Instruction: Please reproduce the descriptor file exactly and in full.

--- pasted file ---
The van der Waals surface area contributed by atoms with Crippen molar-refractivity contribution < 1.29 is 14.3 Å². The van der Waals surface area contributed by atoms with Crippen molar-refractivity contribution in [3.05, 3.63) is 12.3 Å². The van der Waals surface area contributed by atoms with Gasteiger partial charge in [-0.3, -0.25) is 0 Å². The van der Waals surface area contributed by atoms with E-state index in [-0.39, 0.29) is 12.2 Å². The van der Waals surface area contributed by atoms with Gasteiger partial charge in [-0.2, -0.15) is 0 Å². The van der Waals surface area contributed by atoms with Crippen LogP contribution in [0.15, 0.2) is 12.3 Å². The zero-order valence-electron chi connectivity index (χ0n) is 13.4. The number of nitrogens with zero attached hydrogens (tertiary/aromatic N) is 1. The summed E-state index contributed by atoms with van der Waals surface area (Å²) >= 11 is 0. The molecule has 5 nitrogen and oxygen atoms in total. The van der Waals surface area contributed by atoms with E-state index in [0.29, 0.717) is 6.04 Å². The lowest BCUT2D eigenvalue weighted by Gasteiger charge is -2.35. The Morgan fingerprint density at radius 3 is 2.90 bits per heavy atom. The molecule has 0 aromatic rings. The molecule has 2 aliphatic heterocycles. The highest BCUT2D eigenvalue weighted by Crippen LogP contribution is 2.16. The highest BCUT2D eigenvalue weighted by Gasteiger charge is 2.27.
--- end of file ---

The van der Waals surface area contributed by atoms with Crippen molar-refractivity contribution < 1.29 is 14.3 Å². The van der Waals surface area contributed by atoms with Crippen molar-refractivity contribution in [3.05, 3.63) is 12.3 Å². The van der Waals surface area contributed by atoms with Gasteiger partial charge in [-0.3, -0.25) is 0 Å². The van der Waals surface area contributed by atoms with E-state index in [-0.39, 0.29) is 12.2 Å². The van der Waals surface area contributed by atoms with Gasteiger partial charge in [-0.2, -0.15) is 0 Å². The van der Waals surface area contributed by atoms with Crippen LogP contribution in [0.15, 0.2) is 12.3 Å². The zero-order valence-electron chi connectivity index (χ0n) is 13.4. The number of nitrogens with zero attached hydrogens (tertiary/aromatic N) is 1. The summed E-state index contributed by atoms with van der Waals surface area (Å²) >= 11 is 0. The molecule has 5 nitrogen and oxygen atoms in total. The van der Waals surface area contributed by atoms with E-state index in [0.29, 0.717) is 6.04 Å². The lowest BCUT2D eigenvalue weighted by Gasteiger charge is -2.35. The Morgan fingerprint density at radius 3 is 2.90 bits per heavy atom. The molecule has 0 aromatic rings. The molecule has 2 aliphatic heterocycles. The highest BCUT2D eigenvalue weighted by Crippen LogP contribution is 2.16. The highest BCUT2D eigenvalue weighted by Gasteiger charge is 2.27.